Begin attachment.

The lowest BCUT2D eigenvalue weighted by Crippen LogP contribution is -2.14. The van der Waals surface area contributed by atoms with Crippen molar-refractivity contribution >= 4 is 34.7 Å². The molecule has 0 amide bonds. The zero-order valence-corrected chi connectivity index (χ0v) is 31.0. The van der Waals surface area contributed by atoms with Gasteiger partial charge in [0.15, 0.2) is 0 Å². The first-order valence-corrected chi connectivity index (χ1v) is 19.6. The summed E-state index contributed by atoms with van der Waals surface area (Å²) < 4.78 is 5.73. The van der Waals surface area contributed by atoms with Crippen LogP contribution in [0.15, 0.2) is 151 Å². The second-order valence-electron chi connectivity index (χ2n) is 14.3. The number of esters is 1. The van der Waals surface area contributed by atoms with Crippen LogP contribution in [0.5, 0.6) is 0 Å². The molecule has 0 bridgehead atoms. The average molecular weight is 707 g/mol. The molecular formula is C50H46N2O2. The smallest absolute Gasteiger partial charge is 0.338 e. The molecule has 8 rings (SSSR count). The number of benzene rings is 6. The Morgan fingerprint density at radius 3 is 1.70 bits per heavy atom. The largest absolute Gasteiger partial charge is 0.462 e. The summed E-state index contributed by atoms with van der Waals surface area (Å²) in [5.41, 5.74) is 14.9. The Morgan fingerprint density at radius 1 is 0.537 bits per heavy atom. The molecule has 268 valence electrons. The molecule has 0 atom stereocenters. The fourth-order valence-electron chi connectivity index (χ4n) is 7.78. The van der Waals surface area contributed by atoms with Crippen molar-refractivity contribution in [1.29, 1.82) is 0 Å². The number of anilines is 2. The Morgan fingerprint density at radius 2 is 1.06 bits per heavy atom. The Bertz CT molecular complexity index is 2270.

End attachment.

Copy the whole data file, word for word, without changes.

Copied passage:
The lowest BCUT2D eigenvalue weighted by Crippen LogP contribution is -2.14. The van der Waals surface area contributed by atoms with Crippen molar-refractivity contribution >= 4 is 34.7 Å². The molecule has 0 amide bonds. The zero-order valence-corrected chi connectivity index (χ0v) is 31.0. The van der Waals surface area contributed by atoms with Gasteiger partial charge in [0.15, 0.2) is 0 Å². The first-order valence-corrected chi connectivity index (χ1v) is 19.6. The summed E-state index contributed by atoms with van der Waals surface area (Å²) < 4.78 is 5.73. The van der Waals surface area contributed by atoms with Crippen LogP contribution in [0.15, 0.2) is 151 Å². The second-order valence-electron chi connectivity index (χ2n) is 14.3. The number of esters is 1. The van der Waals surface area contributed by atoms with Crippen LogP contribution in [0.5, 0.6) is 0 Å². The molecule has 0 bridgehead atoms. The average molecular weight is 707 g/mol. The molecular formula is C50H46N2O2. The smallest absolute Gasteiger partial charge is 0.338 e. The molecule has 8 rings (SSSR count). The number of benzene rings is 6. The Morgan fingerprint density at radius 3 is 1.70 bits per heavy atom. The largest absolute Gasteiger partial charge is 0.462 e. The summed E-state index contributed by atoms with van der Waals surface area (Å²) in [5.41, 5.74) is 14.9. The Morgan fingerprint density at radius 1 is 0.537 bits per heavy atom. The molecule has 268 valence electrons. The molecule has 0 atom stereocenters. The fourth-order valence-electron chi connectivity index (χ4n) is 7.78. The van der Waals surface area contributed by atoms with Crippen molar-refractivity contribution in [1.29, 1.82) is 0 Å². The number of anilines is 2. The Morgan fingerprint density at radius 2 is 1.06 bits per heavy atom. The Bertz CT molecular complexity index is 2270.